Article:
Plaintiff Social Bicycles, better known as e-bike provider JUMP, has filed a complaint against the City of Los Angeles. JUMP has sued after the Los Angeles Department of Transportation (LADOT) attempted to obtain “personal geolocation data about individual Angelenos as they go about their daily lives.” The suit is filed in the California Central District Court. JUMP is represented by Cohen Williams.
JUMP owns and makes “GPS-enabled electric scooters and pedal-assist bikes that riders can locate on their smartphones, rent for short periods of time, and use to complete short trips that might otherwise occur in a car.” Los Angeles and LADOT require JUMP and other operators to provide “precise time-stamped geolocation data that tracks the location of their e-bikes and e-scooters in real time while riders are on them.”
The plaintiffs state that while this location data is not directly connected to identifying information, this information can be used to identify individuals, by examining a users’ travel patterns and “re-identifying” them. JUMP further argues that “if seized in real time, this confidential and sensitive geolocation data enables LADOT to electronically surveil dockless mobility users on a massive scale while they are on a trip.”
JUMP alleges that LADOT could not provide any reasoning for its policy. They state that “[r]eal-time in-trip geolocation data does not assist the City in planning bike lanes, or figuring out deployment patterns in different neighborhoods, or dealing with complaints about devices that are parked in the wrong place, or monitoring compliance with permit requirements. It is a tool for surveillance.” Private consultants engaged by LADOT allegedly created the dockless mobility program and data seizure plan, which JUMP argues is a marketing and financial scheme to allow the consultant to profit from its use in other locations and to be able to use the data themselves.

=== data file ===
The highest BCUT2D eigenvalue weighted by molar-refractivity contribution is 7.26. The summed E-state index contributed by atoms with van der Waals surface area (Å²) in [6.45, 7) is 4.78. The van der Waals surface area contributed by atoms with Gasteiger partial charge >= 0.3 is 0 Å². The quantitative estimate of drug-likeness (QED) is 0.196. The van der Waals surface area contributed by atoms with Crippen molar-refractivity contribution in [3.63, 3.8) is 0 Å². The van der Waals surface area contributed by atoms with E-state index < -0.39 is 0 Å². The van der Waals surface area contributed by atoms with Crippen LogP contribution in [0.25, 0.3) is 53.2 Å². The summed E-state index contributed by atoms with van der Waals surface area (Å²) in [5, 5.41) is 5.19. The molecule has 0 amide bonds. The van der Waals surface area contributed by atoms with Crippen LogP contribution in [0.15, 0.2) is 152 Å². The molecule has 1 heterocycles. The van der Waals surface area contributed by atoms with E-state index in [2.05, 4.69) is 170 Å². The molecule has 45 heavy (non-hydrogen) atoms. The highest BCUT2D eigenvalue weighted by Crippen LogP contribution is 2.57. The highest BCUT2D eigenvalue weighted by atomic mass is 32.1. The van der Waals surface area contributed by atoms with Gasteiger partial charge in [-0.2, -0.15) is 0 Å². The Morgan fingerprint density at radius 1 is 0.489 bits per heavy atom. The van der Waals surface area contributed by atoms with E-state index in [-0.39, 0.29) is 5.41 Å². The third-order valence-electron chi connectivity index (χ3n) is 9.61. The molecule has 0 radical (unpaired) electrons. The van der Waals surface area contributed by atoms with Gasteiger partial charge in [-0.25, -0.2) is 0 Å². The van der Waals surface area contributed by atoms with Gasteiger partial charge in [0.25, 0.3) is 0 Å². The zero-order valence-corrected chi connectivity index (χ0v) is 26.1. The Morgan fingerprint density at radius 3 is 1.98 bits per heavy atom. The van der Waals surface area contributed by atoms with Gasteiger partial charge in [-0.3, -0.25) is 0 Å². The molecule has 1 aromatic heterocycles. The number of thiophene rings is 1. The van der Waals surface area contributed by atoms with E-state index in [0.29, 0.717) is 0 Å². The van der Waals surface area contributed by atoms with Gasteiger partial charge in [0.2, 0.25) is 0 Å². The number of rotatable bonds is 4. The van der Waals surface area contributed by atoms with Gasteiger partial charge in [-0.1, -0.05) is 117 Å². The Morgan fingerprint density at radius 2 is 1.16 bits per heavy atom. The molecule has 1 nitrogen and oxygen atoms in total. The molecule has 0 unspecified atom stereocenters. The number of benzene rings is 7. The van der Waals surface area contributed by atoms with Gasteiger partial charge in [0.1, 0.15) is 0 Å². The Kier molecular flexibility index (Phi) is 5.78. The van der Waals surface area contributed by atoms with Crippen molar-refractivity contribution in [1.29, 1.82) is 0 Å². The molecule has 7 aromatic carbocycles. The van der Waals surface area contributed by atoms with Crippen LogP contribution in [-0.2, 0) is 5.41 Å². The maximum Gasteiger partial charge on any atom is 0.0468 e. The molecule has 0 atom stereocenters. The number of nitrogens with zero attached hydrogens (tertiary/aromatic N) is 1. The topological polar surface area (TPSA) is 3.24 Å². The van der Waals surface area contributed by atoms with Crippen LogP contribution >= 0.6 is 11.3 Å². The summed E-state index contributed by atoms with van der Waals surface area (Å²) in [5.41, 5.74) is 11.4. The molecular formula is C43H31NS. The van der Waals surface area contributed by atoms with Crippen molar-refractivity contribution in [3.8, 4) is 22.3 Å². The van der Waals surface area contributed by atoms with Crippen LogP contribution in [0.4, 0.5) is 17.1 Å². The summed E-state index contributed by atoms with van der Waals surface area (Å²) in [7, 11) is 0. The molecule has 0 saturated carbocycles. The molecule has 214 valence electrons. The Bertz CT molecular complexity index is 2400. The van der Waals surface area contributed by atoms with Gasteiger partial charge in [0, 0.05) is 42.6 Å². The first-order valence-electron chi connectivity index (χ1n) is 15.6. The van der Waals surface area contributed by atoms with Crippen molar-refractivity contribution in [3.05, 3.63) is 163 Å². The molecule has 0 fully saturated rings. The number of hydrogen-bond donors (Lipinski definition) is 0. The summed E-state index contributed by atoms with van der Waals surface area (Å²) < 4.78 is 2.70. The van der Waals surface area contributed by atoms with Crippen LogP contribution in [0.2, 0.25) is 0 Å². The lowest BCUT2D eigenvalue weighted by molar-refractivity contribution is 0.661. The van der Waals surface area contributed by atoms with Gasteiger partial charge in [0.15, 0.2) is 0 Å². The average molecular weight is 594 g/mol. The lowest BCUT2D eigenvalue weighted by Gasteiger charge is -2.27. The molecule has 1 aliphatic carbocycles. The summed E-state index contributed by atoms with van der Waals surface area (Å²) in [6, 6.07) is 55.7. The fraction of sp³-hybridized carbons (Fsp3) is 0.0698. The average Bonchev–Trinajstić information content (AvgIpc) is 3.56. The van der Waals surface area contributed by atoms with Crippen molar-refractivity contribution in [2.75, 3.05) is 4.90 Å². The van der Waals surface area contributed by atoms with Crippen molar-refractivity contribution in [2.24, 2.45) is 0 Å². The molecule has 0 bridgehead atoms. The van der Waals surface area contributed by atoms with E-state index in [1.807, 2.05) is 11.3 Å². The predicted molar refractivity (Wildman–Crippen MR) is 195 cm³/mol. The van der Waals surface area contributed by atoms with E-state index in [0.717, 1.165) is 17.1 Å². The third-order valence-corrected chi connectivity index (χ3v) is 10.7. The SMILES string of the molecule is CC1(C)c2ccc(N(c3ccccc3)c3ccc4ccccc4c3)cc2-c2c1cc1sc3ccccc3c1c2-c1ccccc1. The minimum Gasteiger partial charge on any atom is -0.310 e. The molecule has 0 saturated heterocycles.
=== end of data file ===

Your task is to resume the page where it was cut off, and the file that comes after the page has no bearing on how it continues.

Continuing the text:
JUMP informed LADOT that it found the data request troubling, and after both refused to budge, JUMP now provides the start location, end location, and route data with a 24-hour lag time. As a result, LADOT suspended JUMP’s permit for its failure to comply and provide real-time data; JUMP claims that this is unlawful. JUMP was given 72 hours to remove its fleet. JUMP notified LADOT that it was seeking emergency judicial relief; LADOT then performed an administrative review process, during which time JUMP could still operate. JUMP argued that LADOT violated its Fourth Amendment rights and California’s Electronic Communications Privacy Act. JUMP’s suspension was upheld after the review process. JUMP was allowed to file for a six-month extension permit, for which JUMP must comply with the data rules.
JUMP is challenging this requirement and the actions taken to enforce it. JUMP states that the California Legislative Counsel Bureau concluded that LADOT’s requirements violated the Electronic Communications Privacy Act (CalECPA). For example, “CalECPA restricts a department of a city or county from requiring a business that rents dockless bikes, scooters…to the public to provide the department with real-time location data from its dockless shared mobility devices as a condition of granting a permit to operate in the department’s jurisdiction.”
JUMP alleges that LADOT has violated its Fourth Amendment rights, Article 1, Section 13 of the California State Constitution, CalECPA, and California’s non-delegation doctrine. JUMP has sought declaratory and injunctive relief and an award for costs and any other relief determined by the court.